The Lord has risen indeed. Hallelujah!
Today we celebrate the greatest feast of the Church. Jesus has risen from the dead. He has won over death and he gives us hope that we too will one day rise from the dead and enjoy eternal life in heaven. It is a pity that the current pandemic, may dampen this hope. In other years, Easter meant family and friend gatherings, church celebrations and processions with the statue of the risen Lord, family lunch, shopping for gifts and baking of figolli and easter eggs. This year however, restrictions are in place. Yet it is worth remembering that the reason for our celebration has not changed. Jesus is the central message and no pandemic can change this. The pandemic has also a positive side. In some way, it is true that we do not have to live through the normal and quite hectic rythm of life. Lent may have turned out to be more significant so that today we are celebrating Easter with renewed faith.
Today’s Gospel is according to St John. We witness the disappointment of Mary of Magdala, Peter and the beloved disciple (tradition says that this is St John). Jesus often spoke with them about his death and resurrection but they did not understand. Had they understood, when they went and found the empty tomb, their shouts of joy would have echoed throughout Jerusalem. Instead, they were confused. They saw the burial cloths and the cloth that had covered Jesus’ head. What could have happened? Had someone stolen Jesus’ body, would they have stopped to remove the burial cloths and fold the cloth which had covered his face? The Gospel says that the other disciple “saw and believed.” What did he believe?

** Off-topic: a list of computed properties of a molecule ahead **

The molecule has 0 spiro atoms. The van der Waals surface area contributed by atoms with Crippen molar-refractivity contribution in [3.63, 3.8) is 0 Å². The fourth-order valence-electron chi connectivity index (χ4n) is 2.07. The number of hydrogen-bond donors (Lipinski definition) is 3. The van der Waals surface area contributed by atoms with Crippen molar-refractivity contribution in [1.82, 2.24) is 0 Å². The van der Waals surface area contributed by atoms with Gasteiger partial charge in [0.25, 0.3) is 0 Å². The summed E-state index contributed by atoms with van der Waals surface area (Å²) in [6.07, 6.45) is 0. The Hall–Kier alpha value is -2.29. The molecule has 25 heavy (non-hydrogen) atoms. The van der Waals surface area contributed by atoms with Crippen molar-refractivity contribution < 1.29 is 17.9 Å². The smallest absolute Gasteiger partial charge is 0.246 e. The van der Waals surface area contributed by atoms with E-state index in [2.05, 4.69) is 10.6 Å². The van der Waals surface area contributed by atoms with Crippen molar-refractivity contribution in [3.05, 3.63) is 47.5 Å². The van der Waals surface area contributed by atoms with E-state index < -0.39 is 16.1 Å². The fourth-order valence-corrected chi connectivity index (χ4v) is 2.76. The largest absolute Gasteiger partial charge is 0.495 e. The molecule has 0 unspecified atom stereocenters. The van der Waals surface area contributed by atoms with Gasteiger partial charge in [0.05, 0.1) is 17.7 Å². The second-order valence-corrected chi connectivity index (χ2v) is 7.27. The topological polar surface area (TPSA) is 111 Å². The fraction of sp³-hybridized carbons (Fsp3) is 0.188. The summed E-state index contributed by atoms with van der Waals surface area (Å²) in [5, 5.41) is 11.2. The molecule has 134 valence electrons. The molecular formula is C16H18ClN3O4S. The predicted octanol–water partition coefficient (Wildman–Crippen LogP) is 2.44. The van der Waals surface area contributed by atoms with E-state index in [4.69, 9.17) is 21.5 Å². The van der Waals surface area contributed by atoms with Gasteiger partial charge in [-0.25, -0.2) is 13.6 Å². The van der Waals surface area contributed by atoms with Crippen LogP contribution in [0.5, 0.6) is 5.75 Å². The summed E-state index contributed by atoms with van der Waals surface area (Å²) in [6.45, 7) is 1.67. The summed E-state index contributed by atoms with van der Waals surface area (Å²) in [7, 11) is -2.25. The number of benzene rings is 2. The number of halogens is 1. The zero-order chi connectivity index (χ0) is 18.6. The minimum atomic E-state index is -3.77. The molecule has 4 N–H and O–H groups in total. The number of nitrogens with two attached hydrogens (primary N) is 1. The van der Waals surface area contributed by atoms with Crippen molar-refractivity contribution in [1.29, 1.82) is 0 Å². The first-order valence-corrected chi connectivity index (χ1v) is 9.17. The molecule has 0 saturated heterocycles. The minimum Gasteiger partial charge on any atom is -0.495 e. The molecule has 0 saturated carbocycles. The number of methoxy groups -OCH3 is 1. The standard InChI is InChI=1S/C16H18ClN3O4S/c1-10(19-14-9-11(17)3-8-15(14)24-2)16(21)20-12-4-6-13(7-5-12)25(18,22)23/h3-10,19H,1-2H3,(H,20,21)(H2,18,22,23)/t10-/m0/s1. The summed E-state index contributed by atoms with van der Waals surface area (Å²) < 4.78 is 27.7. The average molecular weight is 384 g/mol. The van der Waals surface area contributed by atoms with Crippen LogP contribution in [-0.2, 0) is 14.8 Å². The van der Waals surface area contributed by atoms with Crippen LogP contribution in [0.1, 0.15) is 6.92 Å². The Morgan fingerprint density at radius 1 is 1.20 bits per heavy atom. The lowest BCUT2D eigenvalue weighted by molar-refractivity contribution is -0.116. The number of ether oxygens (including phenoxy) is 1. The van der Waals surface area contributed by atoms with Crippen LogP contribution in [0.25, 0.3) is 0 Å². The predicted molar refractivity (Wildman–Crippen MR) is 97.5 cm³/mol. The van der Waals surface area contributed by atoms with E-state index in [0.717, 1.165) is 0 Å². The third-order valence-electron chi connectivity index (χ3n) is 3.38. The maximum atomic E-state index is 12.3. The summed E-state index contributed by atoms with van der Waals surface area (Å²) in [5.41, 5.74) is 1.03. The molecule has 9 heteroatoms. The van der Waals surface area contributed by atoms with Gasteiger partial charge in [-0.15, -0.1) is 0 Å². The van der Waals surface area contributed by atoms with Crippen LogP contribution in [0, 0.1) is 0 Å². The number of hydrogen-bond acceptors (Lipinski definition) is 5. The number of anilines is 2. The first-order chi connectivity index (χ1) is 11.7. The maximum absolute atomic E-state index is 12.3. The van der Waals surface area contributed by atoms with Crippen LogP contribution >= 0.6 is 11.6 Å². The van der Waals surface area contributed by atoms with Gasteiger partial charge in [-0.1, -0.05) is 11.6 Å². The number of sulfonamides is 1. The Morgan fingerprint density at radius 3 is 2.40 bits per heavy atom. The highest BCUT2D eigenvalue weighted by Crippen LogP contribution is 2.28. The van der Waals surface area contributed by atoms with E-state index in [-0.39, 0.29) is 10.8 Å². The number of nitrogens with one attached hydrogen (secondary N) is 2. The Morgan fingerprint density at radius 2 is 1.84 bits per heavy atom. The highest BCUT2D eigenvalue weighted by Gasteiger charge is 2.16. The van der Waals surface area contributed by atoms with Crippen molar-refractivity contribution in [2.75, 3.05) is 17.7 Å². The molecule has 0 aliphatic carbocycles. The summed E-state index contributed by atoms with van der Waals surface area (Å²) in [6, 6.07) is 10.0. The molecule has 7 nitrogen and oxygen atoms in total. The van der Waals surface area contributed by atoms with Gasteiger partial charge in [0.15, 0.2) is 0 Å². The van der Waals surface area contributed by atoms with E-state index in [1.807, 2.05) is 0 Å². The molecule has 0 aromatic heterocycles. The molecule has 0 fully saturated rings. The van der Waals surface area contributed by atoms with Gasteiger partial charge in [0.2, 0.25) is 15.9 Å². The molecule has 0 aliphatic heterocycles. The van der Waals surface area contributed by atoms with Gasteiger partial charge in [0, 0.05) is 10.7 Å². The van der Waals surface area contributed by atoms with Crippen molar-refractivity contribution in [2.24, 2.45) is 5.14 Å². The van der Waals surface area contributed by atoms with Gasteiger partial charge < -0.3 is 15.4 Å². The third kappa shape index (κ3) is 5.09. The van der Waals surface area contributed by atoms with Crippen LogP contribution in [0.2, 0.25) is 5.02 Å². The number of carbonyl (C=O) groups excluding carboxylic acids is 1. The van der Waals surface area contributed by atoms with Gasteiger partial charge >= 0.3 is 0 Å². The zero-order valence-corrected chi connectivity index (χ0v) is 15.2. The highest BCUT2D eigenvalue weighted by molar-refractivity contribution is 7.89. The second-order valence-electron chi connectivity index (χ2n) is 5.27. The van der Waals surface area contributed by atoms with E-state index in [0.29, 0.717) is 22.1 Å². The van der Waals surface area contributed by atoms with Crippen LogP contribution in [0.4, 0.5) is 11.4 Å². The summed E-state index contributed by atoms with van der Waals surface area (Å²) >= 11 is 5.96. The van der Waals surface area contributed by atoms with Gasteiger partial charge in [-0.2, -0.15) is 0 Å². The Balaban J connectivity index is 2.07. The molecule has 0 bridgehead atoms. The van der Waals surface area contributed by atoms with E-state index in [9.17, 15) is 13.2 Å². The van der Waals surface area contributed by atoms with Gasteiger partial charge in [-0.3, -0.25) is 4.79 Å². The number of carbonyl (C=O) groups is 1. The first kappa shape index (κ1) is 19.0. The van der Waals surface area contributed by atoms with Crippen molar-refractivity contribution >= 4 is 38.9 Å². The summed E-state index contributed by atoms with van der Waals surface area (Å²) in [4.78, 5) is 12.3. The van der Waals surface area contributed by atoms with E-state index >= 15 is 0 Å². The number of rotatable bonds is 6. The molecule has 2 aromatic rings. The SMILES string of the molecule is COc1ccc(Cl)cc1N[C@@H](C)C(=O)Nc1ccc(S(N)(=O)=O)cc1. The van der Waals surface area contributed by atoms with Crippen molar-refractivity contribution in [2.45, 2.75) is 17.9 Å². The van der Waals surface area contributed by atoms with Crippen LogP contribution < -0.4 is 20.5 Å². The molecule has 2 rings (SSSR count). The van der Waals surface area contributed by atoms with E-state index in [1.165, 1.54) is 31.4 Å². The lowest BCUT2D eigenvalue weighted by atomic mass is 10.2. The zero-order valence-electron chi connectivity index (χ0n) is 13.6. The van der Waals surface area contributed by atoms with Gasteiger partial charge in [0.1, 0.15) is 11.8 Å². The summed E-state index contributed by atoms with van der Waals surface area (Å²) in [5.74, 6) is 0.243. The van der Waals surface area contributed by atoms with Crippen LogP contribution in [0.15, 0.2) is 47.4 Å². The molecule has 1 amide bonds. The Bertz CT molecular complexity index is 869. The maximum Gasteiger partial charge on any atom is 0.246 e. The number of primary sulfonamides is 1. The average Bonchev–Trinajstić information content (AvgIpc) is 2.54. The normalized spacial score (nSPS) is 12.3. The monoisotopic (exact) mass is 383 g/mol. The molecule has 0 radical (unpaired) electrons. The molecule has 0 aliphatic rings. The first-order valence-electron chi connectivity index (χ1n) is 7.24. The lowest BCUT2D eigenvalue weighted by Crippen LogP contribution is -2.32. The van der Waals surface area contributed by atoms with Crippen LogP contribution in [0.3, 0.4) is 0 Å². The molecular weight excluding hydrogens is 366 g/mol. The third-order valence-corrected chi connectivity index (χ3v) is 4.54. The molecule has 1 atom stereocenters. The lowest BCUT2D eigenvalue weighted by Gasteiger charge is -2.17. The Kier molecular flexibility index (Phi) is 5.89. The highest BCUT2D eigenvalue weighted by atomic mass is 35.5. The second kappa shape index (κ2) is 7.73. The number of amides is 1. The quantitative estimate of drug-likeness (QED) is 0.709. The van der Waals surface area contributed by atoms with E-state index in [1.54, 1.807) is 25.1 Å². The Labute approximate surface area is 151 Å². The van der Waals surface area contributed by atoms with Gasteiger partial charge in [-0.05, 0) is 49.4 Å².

In the readings of the coming weeks, we will see that even if the apostles were at first confused and did not believe that Jesus had risen from the dead, Jesus met them several times and removed all doubts that they might have had. This gives hope to us too. Faith is a gift. If we want our faith to increase and be strengthened, we need to get to know Jesus better and also become more familiar with the teachings of the Church. The apostles came to believe that Jesus rose from the dead, not when they found the empty tomb but after meeting him again after his resurrection. In the same way, our personal meetings with Jesus will increase our faith. In this way, we will believe not because we listened to the witness given by others but because we personally have faith in Jesus and his promises become truth to us. If the last part of today’s Gospel, referring to the other disciple, is interpreted as belief in Jesus’ resurrection, then it was love which made him believe. It was his love for Jesus which made him run faster than the others and arrive first at the tomb, love helped him see and believe that Jesus had indeed risen from the dead.
If, we are feeling that our faith is weak, Jesus is again giving us this opportunity. In the coming weeks, he is again inviting us to walk with him, to allow him into our lives, to allow him to give us hope. During the coming weeks, let us join the father whose son had a mute spirit, and tell Jesus: “Lord, I believe; help my unbelief!” (Mk 9, 24) Let us also accept Pope Francis’ request, “I invite all Christians, at this very moment, to a renewed personal encounter with Jesus Christ, or at least an openness to letting him encounter them. No one should think that this invitation is not meant for him or her, since no one is excluded from the joy brought by the Lord”. (Evangelii Gaudium, 3)